The Least, The Last

If you make it to a place as far Gulu, you need to understand there is a divinely appointed reason that you are there. It’s a place with no maps or structure, a place where time stands still among tall African grasses and primitive mud huts.   It is a place from which two decades were stolen.

Yesterday, I found myself in a village that time will never heal. This tiny village rests just outside of Gulu, nestled between commotion of the big city and calm of the remote villages where Ugandans have resettled and relief organizations have rebuilt. 

This tiny village is forgotten. It’s stuck in the horror and trauma. It’s unable to recover. 

With our last team now home, I had the rare opportunity to give beds here alone. I was able to observe, listen, and understand the story far deeper. There are effects from the atrocities done to these people of Northern Uganda in the mid-1980s up until even 2009. About one hundred people had gathered to receive fifty beds for fifty orphans. The crowd was full of tiny children — babies really — a small handful of early teens, and many elderly (mostly women at that). You have to understand; the rebels annihilated an entire generation of the strong and able, leaving only the weak and non-threatening. The disposables who weren’t worth the bullet or machete blow are who remained in this village.

One by one, the elderly stood and shared their stories. The graphic brutality of the LRA comes from the darkest places of evil imaginable, and the trauma and terror practically bled from men and women, many of whom have lost their minds and will never be able to cognitively come back to reality again. The nightmare-like memories will forever be their reality. 



And then there were the children.

Oh God, these children… These were not orphaned by AIDS, malaria, or poverty. These were orphans of the war. Every last one of them.  Many watched as their parents were slaughtered, brutally, as they cowered in the corner of their family’s meager hut. For others, the famine forced their parents to leave the safety of displacement camps, where they fell into the hands of the LRA, who massacred the mothers, fathers, and older children, cut them up, and ate them. Orphans in the darkest capacity.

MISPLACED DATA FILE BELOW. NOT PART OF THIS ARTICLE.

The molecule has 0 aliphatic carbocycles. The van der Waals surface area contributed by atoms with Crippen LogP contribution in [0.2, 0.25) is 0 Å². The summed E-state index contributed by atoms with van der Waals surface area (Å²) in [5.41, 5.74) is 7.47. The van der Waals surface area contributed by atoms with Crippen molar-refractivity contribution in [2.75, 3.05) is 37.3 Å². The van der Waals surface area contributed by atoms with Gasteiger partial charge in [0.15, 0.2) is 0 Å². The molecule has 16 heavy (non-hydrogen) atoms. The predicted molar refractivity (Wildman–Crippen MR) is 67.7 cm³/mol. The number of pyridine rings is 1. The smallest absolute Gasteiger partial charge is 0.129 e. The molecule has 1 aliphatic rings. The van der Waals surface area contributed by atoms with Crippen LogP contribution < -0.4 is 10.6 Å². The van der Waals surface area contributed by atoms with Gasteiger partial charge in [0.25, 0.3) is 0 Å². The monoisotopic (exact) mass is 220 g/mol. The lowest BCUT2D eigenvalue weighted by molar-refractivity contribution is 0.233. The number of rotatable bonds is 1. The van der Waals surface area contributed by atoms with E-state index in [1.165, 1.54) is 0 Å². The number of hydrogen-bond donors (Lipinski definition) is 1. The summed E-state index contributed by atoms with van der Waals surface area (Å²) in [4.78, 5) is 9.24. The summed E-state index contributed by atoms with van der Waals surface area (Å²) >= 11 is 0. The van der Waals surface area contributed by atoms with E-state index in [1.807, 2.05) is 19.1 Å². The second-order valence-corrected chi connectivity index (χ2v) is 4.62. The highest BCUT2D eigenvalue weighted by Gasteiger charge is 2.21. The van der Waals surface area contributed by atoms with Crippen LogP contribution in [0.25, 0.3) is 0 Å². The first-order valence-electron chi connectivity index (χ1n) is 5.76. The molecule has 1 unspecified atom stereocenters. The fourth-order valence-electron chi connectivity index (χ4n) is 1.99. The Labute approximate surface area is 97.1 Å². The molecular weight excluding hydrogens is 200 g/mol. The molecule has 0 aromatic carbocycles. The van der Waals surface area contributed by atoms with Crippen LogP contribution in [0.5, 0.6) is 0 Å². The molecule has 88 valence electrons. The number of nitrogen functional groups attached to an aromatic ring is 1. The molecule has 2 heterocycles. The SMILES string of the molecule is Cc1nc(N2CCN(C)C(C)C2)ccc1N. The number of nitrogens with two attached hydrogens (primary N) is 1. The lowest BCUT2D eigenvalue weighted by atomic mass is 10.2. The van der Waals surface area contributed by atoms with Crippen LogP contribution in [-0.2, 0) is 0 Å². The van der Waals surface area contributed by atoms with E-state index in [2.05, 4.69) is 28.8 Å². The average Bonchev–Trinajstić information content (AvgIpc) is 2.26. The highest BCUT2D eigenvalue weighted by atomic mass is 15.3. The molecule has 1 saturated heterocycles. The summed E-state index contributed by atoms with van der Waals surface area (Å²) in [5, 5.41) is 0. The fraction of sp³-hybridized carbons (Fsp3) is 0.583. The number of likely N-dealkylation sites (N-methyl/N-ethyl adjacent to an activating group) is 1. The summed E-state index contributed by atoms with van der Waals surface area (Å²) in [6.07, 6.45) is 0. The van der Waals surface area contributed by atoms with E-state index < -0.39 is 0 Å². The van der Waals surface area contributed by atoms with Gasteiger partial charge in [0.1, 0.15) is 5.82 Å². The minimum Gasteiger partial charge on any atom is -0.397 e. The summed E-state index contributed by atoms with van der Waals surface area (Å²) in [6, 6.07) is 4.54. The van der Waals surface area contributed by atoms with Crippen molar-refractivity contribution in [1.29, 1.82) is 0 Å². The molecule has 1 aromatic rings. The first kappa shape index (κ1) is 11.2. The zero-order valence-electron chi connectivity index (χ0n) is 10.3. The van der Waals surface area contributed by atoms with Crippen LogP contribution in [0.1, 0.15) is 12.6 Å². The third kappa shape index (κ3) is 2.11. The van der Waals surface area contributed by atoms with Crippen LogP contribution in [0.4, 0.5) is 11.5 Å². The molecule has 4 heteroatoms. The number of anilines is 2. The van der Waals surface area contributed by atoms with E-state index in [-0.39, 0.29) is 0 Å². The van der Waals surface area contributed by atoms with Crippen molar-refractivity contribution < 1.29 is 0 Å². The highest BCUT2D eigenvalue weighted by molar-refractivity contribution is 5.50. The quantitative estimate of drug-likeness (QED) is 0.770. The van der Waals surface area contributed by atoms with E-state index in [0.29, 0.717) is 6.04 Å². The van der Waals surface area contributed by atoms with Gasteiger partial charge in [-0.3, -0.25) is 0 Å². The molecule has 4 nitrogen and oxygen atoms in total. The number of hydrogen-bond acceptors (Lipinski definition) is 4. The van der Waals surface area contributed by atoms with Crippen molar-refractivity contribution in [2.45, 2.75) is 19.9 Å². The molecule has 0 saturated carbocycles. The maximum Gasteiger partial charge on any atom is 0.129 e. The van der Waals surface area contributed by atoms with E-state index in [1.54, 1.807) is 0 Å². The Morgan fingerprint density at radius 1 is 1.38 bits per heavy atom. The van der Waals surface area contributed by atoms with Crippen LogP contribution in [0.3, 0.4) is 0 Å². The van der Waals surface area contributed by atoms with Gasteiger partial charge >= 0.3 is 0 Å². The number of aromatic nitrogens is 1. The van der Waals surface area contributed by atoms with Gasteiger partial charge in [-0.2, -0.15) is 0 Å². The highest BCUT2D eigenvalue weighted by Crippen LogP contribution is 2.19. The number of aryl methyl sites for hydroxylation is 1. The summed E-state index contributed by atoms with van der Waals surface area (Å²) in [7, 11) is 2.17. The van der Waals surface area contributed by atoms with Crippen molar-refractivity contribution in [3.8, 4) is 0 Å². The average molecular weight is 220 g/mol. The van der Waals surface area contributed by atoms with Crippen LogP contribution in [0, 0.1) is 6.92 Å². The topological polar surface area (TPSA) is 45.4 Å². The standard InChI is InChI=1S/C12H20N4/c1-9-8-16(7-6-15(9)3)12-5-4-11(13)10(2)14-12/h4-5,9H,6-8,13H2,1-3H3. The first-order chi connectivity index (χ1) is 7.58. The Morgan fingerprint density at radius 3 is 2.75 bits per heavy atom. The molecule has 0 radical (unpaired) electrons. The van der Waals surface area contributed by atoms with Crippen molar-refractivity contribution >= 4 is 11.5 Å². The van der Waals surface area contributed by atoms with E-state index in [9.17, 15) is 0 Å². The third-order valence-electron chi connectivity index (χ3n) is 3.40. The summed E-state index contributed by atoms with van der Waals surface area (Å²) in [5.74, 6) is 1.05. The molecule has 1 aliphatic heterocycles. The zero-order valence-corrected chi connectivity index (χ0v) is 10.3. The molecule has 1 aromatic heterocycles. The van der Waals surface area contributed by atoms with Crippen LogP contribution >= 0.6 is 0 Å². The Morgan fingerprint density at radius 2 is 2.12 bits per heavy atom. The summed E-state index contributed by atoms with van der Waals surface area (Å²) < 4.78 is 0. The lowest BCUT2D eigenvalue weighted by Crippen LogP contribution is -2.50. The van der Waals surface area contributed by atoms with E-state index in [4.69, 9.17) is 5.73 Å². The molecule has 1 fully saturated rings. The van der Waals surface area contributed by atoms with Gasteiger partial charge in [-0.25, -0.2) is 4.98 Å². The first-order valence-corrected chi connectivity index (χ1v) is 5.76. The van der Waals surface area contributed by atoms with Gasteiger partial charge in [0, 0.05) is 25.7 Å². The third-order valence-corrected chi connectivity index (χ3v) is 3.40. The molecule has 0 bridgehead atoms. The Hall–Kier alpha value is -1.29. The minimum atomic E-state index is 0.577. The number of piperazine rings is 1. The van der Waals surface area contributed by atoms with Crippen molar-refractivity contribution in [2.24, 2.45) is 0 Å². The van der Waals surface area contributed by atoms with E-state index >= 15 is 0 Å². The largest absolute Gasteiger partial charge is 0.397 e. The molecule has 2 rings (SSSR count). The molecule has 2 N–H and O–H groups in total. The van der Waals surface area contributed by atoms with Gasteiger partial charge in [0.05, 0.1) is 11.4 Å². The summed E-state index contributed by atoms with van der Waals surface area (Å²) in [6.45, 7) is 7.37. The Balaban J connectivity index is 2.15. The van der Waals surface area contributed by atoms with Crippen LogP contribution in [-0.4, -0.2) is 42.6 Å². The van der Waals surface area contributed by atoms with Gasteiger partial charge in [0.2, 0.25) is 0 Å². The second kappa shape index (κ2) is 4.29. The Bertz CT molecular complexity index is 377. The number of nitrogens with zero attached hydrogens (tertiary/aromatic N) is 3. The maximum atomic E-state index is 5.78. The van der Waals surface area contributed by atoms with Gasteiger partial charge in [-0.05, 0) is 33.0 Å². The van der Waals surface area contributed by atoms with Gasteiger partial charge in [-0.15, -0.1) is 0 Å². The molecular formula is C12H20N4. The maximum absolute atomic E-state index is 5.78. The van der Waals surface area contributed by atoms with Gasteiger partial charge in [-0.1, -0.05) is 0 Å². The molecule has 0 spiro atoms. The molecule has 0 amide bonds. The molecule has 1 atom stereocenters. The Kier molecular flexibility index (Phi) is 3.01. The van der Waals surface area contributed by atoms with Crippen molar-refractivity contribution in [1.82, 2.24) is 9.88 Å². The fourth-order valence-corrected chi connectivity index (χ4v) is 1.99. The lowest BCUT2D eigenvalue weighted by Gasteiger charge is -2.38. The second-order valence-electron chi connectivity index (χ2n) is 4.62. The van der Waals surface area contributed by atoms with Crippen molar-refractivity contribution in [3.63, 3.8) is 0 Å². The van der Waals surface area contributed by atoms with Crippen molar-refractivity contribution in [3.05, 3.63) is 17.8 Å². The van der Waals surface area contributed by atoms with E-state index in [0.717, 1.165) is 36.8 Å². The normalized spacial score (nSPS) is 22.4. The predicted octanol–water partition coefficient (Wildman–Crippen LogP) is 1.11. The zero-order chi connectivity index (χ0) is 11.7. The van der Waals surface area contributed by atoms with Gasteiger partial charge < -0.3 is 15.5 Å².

This village is only steps away from an old, abandoned refugee camp. While most Ugandans were able to return to their homelands once peace had returned, the people here were not. I’ve never seen so many handicaps and deformities in one place. Neurological deficits, blindness, severe skeletal deformities, every imaginable manifestation of defects — all exhibited among this tiny group of only fifty kids.

These were the least, the last. All orphaned, all physically broken, all only able to make it to the nearest land from the refugee camp — the camp their parents never returned to.

We had not planned to give beds there that day, but when you make it to Gulu, there is always a divine appointment. Now I know those children are there, and you do too. 

I will not forget these children.

They are broken and they are alone, but they are not to be overlooked. As God does these things, our team back home had already set in motion a plan to add fifty beds to next week’s deliveries. Those will be given to the children in this village.


But we need your help.

We need fifty beds, at $50 each, to provide for these children I have only just discovered. We need these beds by next week, when they will be hand delivered with the love of Christ by our next team leaving this Friday.

Reach these overlooked and forgotten children — the least and the last. 

Give knowing 100% of your gift will be delivered directly to these specific children  next week. Their bodies are so broken and their spirits are so devastated. I’ve never seen anything like this.


Madelene MetcalfThe Least, The Last
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